Public Comment Is Critical For Tule Lake General Management Plan

The following is an announcement from the National Park Service.

Dear Friends,

It is with great pleasure that the National Park Service offers to you for review and comment the General Management Plan and Environmental Assessment (GMP/EA) for the Tule Lake Unit of WWII Valor in the Pacific National Monument. The plan provides long-term guidance for how the National Park Service will develop and manage the unit, and how the stories of the incarceration of Japanese Americans during World War II will be told at Tule Lake.

The National Park Service will hold 13 public workshops at locations in California, Oregon, Washington, New York, and online (information provided below). This is an opportunity to talk with National Park Service staff working on the Tule Lake Unit and discuss the plan. These meetings represent the “public review” stage for the plan. Anyone interested in attending is welcome.

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Proposed Solar Ranch Near Manzanar: Another Threat To Japanese American Historic Sites

Manzanar Committee Co-Chair Bruce Embrey
spoke out against LADWP’s proposed
solar farm near Manzanar at a
meeting in Downtown Los Angeles
on November 16, 2013.
(click to view larger image)
Photo: Ellen Endo/Manzanar Committee

by Bruce Embrey

LOS ANGELES — After decades of annual Pilgrimages, lobbying and finally, an act of Congress, the Manzanar National Historic Site was created in 1992. The first of ten War Relocation Authority concentration camps built to incarcerate more than 110,000 persons of Japanese ancestry, Manzanar became the first site of conscience that tells the story of this shameful chapter of American History.

But not even ten years after the grand opening of the visitor’s center at Manzanar National Historic Site in 2004, the Los Angeles Department of Water and Power (LADWP) wants to build a 1,200-acre, 200-megawatt industrial solar facility within a stones throw of Manzanar. This industrial energy plant is widely opposed by many in Owens Valley, including the Big Pine Paiute Tribe, the Lone Pine Paiute-Shoshone Tribe, the Owens Valley Committee, and other concerned organizations, individuals and businesses. All have called for LADWP not to build the power plant next to the Manzanar NHS.

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So Far, So Good For National Park Service Staff At Tule Lake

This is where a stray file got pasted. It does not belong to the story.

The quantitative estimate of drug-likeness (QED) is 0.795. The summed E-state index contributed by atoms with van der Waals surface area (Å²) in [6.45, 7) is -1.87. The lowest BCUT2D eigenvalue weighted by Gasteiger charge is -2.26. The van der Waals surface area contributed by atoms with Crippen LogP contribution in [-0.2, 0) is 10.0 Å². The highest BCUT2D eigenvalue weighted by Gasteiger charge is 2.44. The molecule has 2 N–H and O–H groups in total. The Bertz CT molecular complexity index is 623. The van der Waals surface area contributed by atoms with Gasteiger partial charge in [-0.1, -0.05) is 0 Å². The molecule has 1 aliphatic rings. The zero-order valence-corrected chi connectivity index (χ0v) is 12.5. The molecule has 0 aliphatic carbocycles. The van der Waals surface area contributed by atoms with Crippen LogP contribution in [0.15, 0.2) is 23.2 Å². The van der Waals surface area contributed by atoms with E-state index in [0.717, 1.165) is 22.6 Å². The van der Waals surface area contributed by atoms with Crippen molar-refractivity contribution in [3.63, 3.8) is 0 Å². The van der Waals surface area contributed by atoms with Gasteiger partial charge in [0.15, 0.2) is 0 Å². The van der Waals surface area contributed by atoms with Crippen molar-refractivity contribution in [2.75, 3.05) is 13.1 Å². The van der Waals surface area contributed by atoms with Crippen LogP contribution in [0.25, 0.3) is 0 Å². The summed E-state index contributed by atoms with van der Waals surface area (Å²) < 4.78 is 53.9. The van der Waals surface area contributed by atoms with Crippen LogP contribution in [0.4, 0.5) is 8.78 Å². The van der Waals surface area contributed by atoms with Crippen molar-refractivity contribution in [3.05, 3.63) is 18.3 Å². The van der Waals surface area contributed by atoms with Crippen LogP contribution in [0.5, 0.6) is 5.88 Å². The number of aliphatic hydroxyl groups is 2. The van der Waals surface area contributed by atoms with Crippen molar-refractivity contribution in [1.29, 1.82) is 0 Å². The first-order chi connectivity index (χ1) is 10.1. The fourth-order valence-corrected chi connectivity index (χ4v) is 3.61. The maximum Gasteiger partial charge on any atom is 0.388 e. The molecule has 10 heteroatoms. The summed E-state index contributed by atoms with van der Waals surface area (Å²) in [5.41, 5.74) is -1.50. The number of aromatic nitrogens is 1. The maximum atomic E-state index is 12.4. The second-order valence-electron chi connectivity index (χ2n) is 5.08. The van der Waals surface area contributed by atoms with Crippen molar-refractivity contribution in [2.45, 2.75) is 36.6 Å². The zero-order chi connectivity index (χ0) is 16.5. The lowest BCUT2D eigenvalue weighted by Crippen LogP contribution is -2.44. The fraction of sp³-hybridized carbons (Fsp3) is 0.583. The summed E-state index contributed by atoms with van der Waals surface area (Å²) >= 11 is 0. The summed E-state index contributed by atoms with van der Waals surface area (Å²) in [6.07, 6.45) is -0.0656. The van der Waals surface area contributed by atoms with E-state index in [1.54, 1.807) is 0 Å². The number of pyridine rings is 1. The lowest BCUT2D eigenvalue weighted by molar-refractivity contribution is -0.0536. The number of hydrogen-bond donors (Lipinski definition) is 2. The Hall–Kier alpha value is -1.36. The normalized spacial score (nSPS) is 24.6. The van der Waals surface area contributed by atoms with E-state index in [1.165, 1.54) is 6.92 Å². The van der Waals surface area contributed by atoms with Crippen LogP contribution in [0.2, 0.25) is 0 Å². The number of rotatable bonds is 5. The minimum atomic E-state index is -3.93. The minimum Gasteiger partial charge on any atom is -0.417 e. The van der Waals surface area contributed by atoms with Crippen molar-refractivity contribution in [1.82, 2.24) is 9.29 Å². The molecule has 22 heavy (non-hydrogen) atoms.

One of the small group discussions during a public meeting on July 24, 2013, in Los Angeles’ Little Tokyo, where the National Park Service solicited community feedback regarding the development of the Tule Lake Unit of the World War II Valor In The Pacific National Monument. NPS staff member Anna Tamura, who is featured in this story, is shown here, top left.
(click above to view larger image)
Photo: Gann Matsuda/Manzanar Committee

LOS ANGELES — Being part of the Manzanar Committee, and having served on the Manzanar National Historic Site Advisory Commission from 1994-2002, I have had the opportunity to meet and work with most of the National Park Service (NPS) employees who have served on staff at Manzanar since it became a unit of the NPS back in 1992.

Since that time, something I’ve said over and over is that the general public, the people of the Owens Valley, and in particular, the Japanese American community, have been extremely fortunate to have such amazing, dedicated, quality people working at Manzanar.

On July 24, I had the opportunity to meet some of the NPS staff working at the Tule Lake Unit of the World War II Valor In The Pacific National Monument, including Superintendent Mike Reynolds, and Anna Tamura, Planning Lead for the Tule Lake Unit, Pacific West Region, who is working to develop the General Management Plan (GMP) for Tule Lake (see National Park Service Is “At The Ground Floor” In Planning For Tule Lake).

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Playwright and Activist Hiroshi Kashiwagi Decries “Another Fence At Tule Lake”

The following letter to the editor by playwright/poet and former Tule Lake incarceree Hiroshi Kashiwagi was submitted to the Herald and News, the daily newspaper in Klamath Falls, California, not far from the site of the former Tule Lake Segregation Center, in response to their story on the controversy about the proposed perimeter fence that would enclose the airstrip at the site (story linked below). It is reprinted here with the permission of the author.

Hiroshi and Sadako Kashiwagi.
Photo: Kashiwagi Family Collection

by Hiroshi Kashiwagi

I am the playwright/poet Hiroshi Kashiwagi. I am also a Tule Lake survivor, a No-No Boy and a renunciant—a recovered American.

It seems like we’ve lived with a fence all our lives, beginning at Arboga Prison, and then at Tule Lake Concentration Camp. I mean a barbed wire fence with guard towers and search lights at night, and sentries with guns that could explode in our faces.

Then, after we were released from Tule Lake, there was a symbolic fence, an imaginary one, to ward off the disdain and contempt of those in our own community toward us because we were confined at Tule Lake Segregation Center as “disloyals” and “troublemakers.”

Now, yet another fence at Tule Lake. This time a real one to cut off access to the camp site, the source of our painful memory, a sacred place we return to again and again for remembrance, for solace, for healing.

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